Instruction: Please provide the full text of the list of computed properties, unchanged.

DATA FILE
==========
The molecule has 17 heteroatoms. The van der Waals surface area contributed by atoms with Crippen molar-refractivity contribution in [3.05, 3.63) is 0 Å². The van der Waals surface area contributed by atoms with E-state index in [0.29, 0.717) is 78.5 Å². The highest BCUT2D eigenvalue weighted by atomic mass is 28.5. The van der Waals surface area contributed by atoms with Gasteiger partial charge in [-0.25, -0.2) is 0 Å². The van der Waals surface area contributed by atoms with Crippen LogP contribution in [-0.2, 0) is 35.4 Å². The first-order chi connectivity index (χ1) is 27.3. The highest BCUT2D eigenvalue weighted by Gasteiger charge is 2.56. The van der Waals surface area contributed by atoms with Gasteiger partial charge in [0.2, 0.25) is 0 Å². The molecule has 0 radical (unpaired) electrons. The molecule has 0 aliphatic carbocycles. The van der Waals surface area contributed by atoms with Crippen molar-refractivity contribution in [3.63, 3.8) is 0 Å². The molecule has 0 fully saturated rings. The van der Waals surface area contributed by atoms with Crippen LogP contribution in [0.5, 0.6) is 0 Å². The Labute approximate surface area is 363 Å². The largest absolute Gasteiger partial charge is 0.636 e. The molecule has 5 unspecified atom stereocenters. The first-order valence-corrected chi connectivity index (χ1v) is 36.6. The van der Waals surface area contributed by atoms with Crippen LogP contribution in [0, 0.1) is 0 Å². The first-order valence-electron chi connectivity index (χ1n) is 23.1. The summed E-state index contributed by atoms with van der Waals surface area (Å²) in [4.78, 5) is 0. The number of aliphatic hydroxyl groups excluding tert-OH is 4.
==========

The molecule has 17 heteroatoms. The van der Waals surface area contributed by atoms with Crippen molar-refractivity contribution in [3.05, 3.63) is 0 Å². The van der Waals surface area contributed by atoms with E-state index in [0.29, 0.717) is 78.5 Å². The highest BCUT2D eigenvalue weighted by atomic mass is 28.5. The van der Waals surface area contributed by atoms with Gasteiger partial charge in [-0.25, -0.2) is 0 Å². The van der Waals surface area contributed by atoms with Crippen LogP contribution in [-0.2, 0) is 35.4 Å². The first-order chi connectivity index (χ1) is 27.3. The highest BCUT2D eigenvalue weighted by Gasteiger charge is 2.56. The van der Waals surface area contributed by atoms with Gasteiger partial charge in [0.2, 0.25) is 0 Å². The molecule has 0 radical (unpaired) electrons. The molecule has 0 aliphatic carbocycles. The van der Waals surface area contributed by atoms with Crippen molar-refractivity contribution in [3.63, 3.8) is 0 Å². The molecule has 0 fully saturated rings. The van der Waals surface area contributed by atoms with Crippen LogP contribution in [0.5, 0.6) is 0 Å². The Labute approximate surface area is 363 Å². The largest absolute Gasteiger partial charge is 0.636 e. The molecule has 5 unspecified atom stereocenters. The first-order valence-corrected chi connectivity index (χ1v) is 36.6. The van der Waals surface area contributed by atoms with Crippen LogP contribution in [0, 0.1) is 0 Å². The first-order valence-electron chi connectivity index (χ1n) is 23.1. The summed E-state index contributed by atoms with van der Waals surface area (Å²) in [4.78, 5) is 0. The number of aliphatic hydroxyl groups excluding tert-OH is 4.